Lawsuit Alleges Insurance Department Blocked Law Enforcement to Aid Commissioner’s Campaign | Courts

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As a fraud investigator prepared to revoke a Lafayette insurance agent’s license and fine him $10,000, there was one last step before taking action: getting approval from the Louisiana Insurance, Jim Donelon.

But fraud investigator Nelda Lawrence alleged in a lawsuit filed this month in the 19th Judicial District Court in Baton Rouge that Donelon delayed the case so he could use it in the part of a media campaign to improve his popularity before his re-election in 2023. electoral bid.

Lawrence further alleged that Donelon and other department officials violated state laws that protect employees from retaliation if they object to an illegal practice. She also sought protection under the state’s whistleblower protection law for public employees who disclose wrongdoing.

Five months delay

Her lawsuit says she investigated allegations in 2021 against insurance agent Wendy Fox-Breaux and, in August, submitted the report to her supervisor in the Insurance Fraud Division and the law application. She recommended that Fox-Breaux’s license be revoked and that the agent be fined $10,000, among other things for failing to send a policyholder’s premium to the insurer. She revised the order in September, lowering the fine to $5,000.

But the insurance department delayed making a decision on the case until January. Lawrence claims the reason was to allow the commissioner to include the case in a media campaign showing he was holding officers to account, as part of an effort to improve his popularity in the Lafayette area.

In court records, Lawrence said a number of employees lined up behind the plan to use the agency’s work to advance Donelon’s political goals.

Six defendants on trial

“Commissioner Donelon and J. David Caldwell’s exploitation of LDI fraud investigations as part of a ‘pre-election campaign’ violated Louisiana’s insurance code,” Lawrence said in court records. Caldwell was appointed Executive Advisor to the Commissioner in January 2021.

The lawsuit was filed on May 6. The Department of Insurance has yet to file a response. Five other high-ranking employees were named as defendants, in addition to Donelon.

Lawrence, who remains employed in the department, would not comment on the matter, citing a policy that prohibits unauthorized comments to the media.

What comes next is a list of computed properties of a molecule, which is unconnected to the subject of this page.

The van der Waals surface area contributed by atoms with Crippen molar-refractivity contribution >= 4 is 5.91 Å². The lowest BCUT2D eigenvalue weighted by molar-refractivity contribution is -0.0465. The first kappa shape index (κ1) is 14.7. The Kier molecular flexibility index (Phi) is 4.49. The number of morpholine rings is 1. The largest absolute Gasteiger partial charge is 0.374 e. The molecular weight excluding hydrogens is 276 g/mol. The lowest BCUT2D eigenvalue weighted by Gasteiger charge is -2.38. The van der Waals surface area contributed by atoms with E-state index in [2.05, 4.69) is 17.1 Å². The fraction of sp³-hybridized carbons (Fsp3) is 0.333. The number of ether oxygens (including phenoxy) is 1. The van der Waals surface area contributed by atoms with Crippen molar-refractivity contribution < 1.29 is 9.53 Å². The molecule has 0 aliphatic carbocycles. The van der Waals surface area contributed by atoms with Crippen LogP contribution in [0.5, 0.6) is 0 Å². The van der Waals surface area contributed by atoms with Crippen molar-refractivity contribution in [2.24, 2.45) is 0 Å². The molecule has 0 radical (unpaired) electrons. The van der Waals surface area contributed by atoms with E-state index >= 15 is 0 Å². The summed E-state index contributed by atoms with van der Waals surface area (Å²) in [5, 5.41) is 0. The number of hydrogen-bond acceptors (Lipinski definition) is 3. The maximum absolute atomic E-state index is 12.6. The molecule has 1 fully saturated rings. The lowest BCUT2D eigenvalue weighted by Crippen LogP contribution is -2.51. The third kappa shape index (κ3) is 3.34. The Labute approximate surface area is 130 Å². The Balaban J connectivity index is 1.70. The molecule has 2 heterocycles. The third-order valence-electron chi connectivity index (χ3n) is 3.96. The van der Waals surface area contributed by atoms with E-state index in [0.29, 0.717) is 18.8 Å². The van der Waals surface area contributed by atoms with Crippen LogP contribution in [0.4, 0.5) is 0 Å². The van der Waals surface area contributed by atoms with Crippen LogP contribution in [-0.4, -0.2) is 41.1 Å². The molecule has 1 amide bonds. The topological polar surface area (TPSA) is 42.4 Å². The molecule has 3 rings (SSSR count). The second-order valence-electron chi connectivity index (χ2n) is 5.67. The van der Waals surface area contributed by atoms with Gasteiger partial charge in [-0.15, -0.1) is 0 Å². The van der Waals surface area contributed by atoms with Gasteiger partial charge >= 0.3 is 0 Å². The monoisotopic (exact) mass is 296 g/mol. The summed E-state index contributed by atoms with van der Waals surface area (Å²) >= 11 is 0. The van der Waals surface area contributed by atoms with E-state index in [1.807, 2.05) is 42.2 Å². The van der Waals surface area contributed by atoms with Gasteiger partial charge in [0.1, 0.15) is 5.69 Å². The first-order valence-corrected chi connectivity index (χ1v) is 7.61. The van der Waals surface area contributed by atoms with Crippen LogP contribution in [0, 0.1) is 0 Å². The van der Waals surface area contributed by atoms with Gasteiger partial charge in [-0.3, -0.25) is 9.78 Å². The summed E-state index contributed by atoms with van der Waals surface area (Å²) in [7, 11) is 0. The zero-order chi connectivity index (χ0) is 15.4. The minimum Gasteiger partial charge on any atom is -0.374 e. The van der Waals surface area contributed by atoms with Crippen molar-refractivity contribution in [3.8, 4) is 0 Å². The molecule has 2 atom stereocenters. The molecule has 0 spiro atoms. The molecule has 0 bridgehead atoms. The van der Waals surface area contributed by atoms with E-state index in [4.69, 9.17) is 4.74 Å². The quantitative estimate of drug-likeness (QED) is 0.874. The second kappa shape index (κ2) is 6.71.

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Insurance Department spokesman John Ford also wouldn’t comment, but acknowledged the agency was aware of the lawsuit.

Withhold “negative” action

Records show Donelon signed the dismissal order and fine against Fox-Breau on Jan. 20. The enforcement action was later mentioned in a press release along with three other regulatory actions taken against other insurance agents.

In the months leading up to the announcement, according to Lawrence, it was made clear by his supervisor, the commission’s executive counsel, and Donelon that they were withholding any “negative” regulatory action in the Lafayette area. The reason, Lawrence said, was to use it as part of a later media campaign to show that Donelan was “tougher on insurance fraud crimes.”

Lawrence said she was concerned about Donelon’s apparent “exploitation of cases to satisfy political ends, and that the directive constituted illegal, immoral and unethical activity.”

In the months that followed, she said, she and other fraud investigators were instructed by supervisors to “conduct investigative analysis so as to increase the number of regulatory actions to be taken, in particular cease and desist orders and summary suspensions, to further the cause”. political interests of Commissioner Donelon,” the lawsuit states.

Exclusion and reprimand

Lawrence filed an internal complaint in January. After that, she claimed, she was barred from management meetings, criticized for her work and professionalism, and received a letter of reprimand.

The reprisals continued at least until April, Lawrence claimed. She faced, among other things, weekly criticism of her supervision and her duties were reduced. Another person was hired to replace Lawrence, but the department could not legally terminate his employment, according to the lawsuit.

Lawrence said she had never received such discipline before filing the internal complaint.

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